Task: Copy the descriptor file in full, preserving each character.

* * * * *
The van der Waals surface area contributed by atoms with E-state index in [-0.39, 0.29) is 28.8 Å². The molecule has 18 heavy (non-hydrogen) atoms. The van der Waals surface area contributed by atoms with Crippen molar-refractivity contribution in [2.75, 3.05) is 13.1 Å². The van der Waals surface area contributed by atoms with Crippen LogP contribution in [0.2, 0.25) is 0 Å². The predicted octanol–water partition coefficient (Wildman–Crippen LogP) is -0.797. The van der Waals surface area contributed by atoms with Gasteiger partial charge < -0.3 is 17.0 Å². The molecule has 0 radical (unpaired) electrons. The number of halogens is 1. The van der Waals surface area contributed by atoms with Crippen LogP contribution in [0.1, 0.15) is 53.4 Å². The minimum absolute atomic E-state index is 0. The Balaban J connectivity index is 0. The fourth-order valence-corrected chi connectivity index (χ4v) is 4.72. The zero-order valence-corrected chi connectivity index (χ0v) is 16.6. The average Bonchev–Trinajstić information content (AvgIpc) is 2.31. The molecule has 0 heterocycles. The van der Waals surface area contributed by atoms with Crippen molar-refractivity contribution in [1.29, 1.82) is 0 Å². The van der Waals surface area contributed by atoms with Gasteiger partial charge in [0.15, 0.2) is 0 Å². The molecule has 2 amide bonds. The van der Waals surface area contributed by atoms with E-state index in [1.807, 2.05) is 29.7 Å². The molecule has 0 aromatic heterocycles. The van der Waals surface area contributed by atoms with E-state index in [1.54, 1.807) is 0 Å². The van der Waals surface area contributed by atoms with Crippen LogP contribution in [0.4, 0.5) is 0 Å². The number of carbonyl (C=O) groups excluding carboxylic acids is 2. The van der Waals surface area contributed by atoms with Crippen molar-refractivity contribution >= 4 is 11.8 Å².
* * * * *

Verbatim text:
The van der Waals surface area contributed by atoms with E-state index in [-0.39, 0.29) is 28.8 Å². The molecule has 18 heavy (non-hydrogen) atoms. The van der Waals surface area contributed by atoms with Crippen molar-refractivity contribution in [2.75, 3.05) is 13.1 Å². The van der Waals surface area contributed by atoms with Crippen LogP contribution in [0.2, 0.25) is 0 Å². The predicted octanol–water partition coefficient (Wildman–Crippen LogP) is -0.797. The van der Waals surface area contributed by atoms with Gasteiger partial charge < -0.3 is 17.0 Å². The molecule has 0 radical (unpaired) electrons. The number of halogens is 1. The van der Waals surface area contributed by atoms with Crippen LogP contribution in [0.1, 0.15) is 53.4 Å². The minimum absolute atomic E-state index is 0. The Balaban J connectivity index is 0. The fourth-order valence-corrected chi connectivity index (χ4v) is 4.72. The zero-order valence-corrected chi connectivity index (χ0v) is 16.6. The average Bonchev–Trinajstić information content (AvgIpc) is 2.31. The molecule has 0 heterocycles. The van der Waals surface area contributed by atoms with Crippen molar-refractivity contribution in [1.29, 1.82) is 0 Å². The van der Waals surface area contributed by atoms with Gasteiger partial charge in [0.15, 0.2) is 0 Å². The molecule has 2 amide bonds. The van der Waals surface area contributed by atoms with E-state index in [1.807, 2.05) is 29.7 Å². The molecule has 0 aromatic heterocycles. The van der Waals surface area contributed by atoms with E-state index in [1.54, 1.807) is 0 Å². The van der Waals surface area contributed by atoms with Crippen LogP contribution in [0.4, 0.5) is 0 Å². The number of carbonyl (C=O) groups excluding carboxylic acids is 2. The van der Waals surface area contributed by atoms with Crippen molar-refractivity contribution >= 4 is 11.8 Å².